Saying the world is complex is almost cliché now a days. This lesson, however, bypasses the cliché, as a complex world is now a ‘jumping off’ point for me rather than a landing area. One story encapsulates this well:
One of the components of the program I was a part of was providing loans to groups of borrowers. We had $25,000 to loan out during a one-year period. Due to the experimental nature of our project we chose to give out loans on a term of 6 months. This would allow us to make adjustments halfway through our time with the money.
The first round was complicated by the nightmare that is the global money transfer system. Due to several mistakes along the way by accountants entering faulty routing and account numbers, it took about two weeks for the money (when I say money, I mean numbers recorded in a computer) to travel from the United States to our bank account here in Kenya. After we had the money we had to transfer chunks of it to several groups of borrowers who have their own bank accounts. Again, accountants made mistakes entering account numbers and two of the transfers were reversed. One time the money was “lost” in cyberspace with record of one bank initiating the transfer but no record of the other bank receiving it. All this eventually was ironed out, but delayed the lending by another two weeks.
The second transfer has just recently occurred. In the weeks leading up to the loan application deadline, I found myself sitting with several of the leaders of the savings groups. They explained to me why taking a 6 month loan starting in July is a less than optimal option for them.
For those who would use the money to invest in farming, the seeds are already planted and harvest will not begin until November. Any investment in farming at this point is not financial.
Due to this, and because Kitale is primarily agricultural, the majority of the other businesses from a medical laboratory to a women’s clothing boutique are currently in a season characterized by low sales numbers. Not generally an optimal time for investment for individuals who often provide for their family and run their business out of the same pile of money.
Furthermore, there is an added dynamic of group lending. We lend to several groups, which are officially registered and have a set list of individual members. These groups then provide financial services to their members. The groups all have different methods for loaning money, but generally individuals will not take a loan until they are ready to use it. One group leader told me he’s worried that if his group takes a 6 month loan now, the money will simply sit in a bank account for 5 months until the harvest season begins and then the group will be required to repay the loan (with interest) before the majority of their most productive season has completed.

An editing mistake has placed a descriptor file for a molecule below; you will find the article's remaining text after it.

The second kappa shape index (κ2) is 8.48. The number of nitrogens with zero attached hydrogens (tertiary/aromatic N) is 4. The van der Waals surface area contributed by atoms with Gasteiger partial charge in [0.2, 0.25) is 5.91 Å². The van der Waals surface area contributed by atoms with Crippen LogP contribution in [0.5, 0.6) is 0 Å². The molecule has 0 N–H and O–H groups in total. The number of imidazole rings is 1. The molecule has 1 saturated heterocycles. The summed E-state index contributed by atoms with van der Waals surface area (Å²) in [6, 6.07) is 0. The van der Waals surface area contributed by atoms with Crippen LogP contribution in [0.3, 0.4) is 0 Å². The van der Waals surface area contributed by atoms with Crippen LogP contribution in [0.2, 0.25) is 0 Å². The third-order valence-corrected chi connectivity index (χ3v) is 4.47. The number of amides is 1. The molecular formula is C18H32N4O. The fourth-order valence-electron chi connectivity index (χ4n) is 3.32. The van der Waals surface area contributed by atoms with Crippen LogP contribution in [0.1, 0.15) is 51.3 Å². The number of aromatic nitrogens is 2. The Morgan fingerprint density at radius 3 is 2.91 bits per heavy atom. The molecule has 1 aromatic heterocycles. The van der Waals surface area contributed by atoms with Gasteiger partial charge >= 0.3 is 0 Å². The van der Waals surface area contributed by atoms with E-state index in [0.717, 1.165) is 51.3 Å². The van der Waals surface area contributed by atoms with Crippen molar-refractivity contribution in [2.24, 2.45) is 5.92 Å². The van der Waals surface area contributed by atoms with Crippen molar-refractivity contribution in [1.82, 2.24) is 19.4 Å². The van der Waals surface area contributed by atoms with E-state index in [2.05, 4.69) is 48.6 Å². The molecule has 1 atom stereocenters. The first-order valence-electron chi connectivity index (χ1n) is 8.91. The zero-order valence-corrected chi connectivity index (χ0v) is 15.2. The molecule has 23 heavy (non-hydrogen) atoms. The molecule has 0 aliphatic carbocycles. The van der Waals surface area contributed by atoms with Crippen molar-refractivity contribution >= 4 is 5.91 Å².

There are so many surface level conversations about loans being inherently ‘good’ or ‘bad’. The fact is, both of these opinions are right and both are wrong. More money does not necessarily mean more money. In what season was the money given or loaned? What are the terms? Is it one time transfers or multiple smaller transfers spread out over a longer period of time? Group lending is often considered less risky than individual lending, but what are the dynamics of the group? How did the group itself originally form? More generally, what are the other options for credit available in the area? How does the ‘market interest rate’ compare? What are the terms and conditions of the ‘competition’?
This is why, the more I learn about access to capital, microfinance, and financial products for the poor, the more I find myself saying, “I don’t know”.
One of my favorite movie quotes points to this idea of ‘the more you know, the less you know’.
“Conviction, as it turns out, is a luxury for those on the sidelines…”
– A Beautiful Mind (2001)
I do not consider myself to be Hayekian, nor do I generally sympathize with Austrian Economics, this quote by F.A. Hayek, however, is really quite good:
“The curious task of economics is to demonstrate to men how little they really know about what they imagine they can design.”
– Friedrich von Hayek
If I want to buy strawberry yoghurt (and I usually do) here are my options…
Periodically an adjunct professor from the United States comes to teach a class here at the Africa Theological Seminary. Besides teaching, they really don’t have a whole lot to do, so (with some of these people) I end up spending evenings talking with them about stuff, in general. A couple weeks ago a new professor arrived on campus. I introduced myself after our weekly chapel service and when he learned that I had been in Kenya for almost a year, he said he had some questions for me.
Later that evening we sat outside and he told me about this village he “has a heart for”. Every time he teaches at ATS in Kitale he travels about an hour “into the bush” to visit this village. No water. No electricity. The school has dirt floors. He really feels like he needs to do something. He asked my opinions on several well known aid and development programs and agencies. World Vision (excellent theory of change, but no evidence proving it’s efficacy). Compassion International (weak theory of change, but rigorous evidence proving it’s efficacy). Hope International (fine work, but less than promising in a community with no water, electricity, and – likely – weak access to markets).
Like so many people who experience the reality of life in a village like the one he visits, he feels an inextricable (perhaps even spiritual) feeing to to do something. I went to bed that night thinking about everything I’ve learned through my studies in college and through my experiences in Panama, Ghana, and Kenya. I wrestled with this feeling to do something, felt by so many (including myself). As slumber set in, I lazily concluded: sometimes something is nothing.
When I was studying at the University of Ghana during a semester abroad; I wrote a paper entitled; “Where We’re going, We Don’t Need Roads: Reconsidering Pan-Africanism”. Here is the opening paragraph: